Seventh Epoch: 1974 to Present The nav all but gone, pilot going and C-UAV coming.

In this time period, the NavStar navigation satellites matured, and all of navigation (land-sea-air) migrated to the use of this accurate and reliable satellite based navigation system now know as the Global Positioning Satellite (GPS). The beautiful large B-70 program was terminated at two planes. The North American B-1 bomber, was on, then off, then on repeatedly and in the in end only 100 manufactured. Later the B-2 bomber came in to the USAF with no need for a navigator or a bombardier, at all. In this period of time almost all navigation training was moved to Mather AFB California and the piston engine T-29 was phased out in 1974 and the newer all jet Boeing T-43 (nav configured 737) brought on-line. The USAF as of 2005-2006 has also redesignated the navigator as a Combat Systems Operator (CSO) officer. Some of the CSOs have been assigned at this time to the newly created Unmanned Aerial Vehicle (UAV) squadrons at Nellis, AFB, Nevada. The US military trains approximately 300 navigators (CSOs) a year at this time (February 2007).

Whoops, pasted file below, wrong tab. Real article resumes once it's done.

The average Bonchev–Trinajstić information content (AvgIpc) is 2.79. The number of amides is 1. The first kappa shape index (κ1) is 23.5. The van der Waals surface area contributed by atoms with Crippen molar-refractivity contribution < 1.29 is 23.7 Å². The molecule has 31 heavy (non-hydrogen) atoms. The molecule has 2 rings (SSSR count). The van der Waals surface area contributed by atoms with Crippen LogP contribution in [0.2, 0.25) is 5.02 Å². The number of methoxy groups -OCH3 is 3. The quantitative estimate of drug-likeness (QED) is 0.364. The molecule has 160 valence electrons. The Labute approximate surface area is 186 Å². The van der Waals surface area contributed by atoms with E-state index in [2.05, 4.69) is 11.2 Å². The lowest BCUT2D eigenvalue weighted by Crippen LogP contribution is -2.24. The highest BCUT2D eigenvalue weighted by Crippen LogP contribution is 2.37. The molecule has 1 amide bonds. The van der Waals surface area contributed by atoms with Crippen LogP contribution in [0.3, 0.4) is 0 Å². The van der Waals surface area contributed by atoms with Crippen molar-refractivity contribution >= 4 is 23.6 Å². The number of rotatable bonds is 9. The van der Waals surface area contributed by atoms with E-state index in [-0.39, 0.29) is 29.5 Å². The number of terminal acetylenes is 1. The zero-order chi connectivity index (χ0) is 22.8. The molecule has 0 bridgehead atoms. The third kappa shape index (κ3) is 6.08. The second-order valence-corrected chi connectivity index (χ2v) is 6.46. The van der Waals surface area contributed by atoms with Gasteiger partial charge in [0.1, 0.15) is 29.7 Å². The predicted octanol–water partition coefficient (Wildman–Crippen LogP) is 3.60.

Navigator developments in this period:

The traditional, dead reckoning qualified navigator with an E-6B computer (whiz wheel), is found in a number of notable flying squadrons: namely C-130 tactical combat units, Special Operations (SOs) squadrons, and in the LC-130H squadrons of the New York Air National Guard, 109th Air Mobility Wing that flies the south pole McMurdo Scientific base support. The 109th AMW squadrons also fly GRID, all gyro steering directional flights because the GPS satellite coverage does not reach to the South pole. Other navigators are flying at this time as Weapons System Operators (WSOs) in the back seats of the F-15E Strike Eagles, and in some special recci planes. And still more navigators are in air staff positions throughout the USAF.

A special thanks to Ron Barrett, USAF Retired, Navigator for all his hard work putting this time line together.

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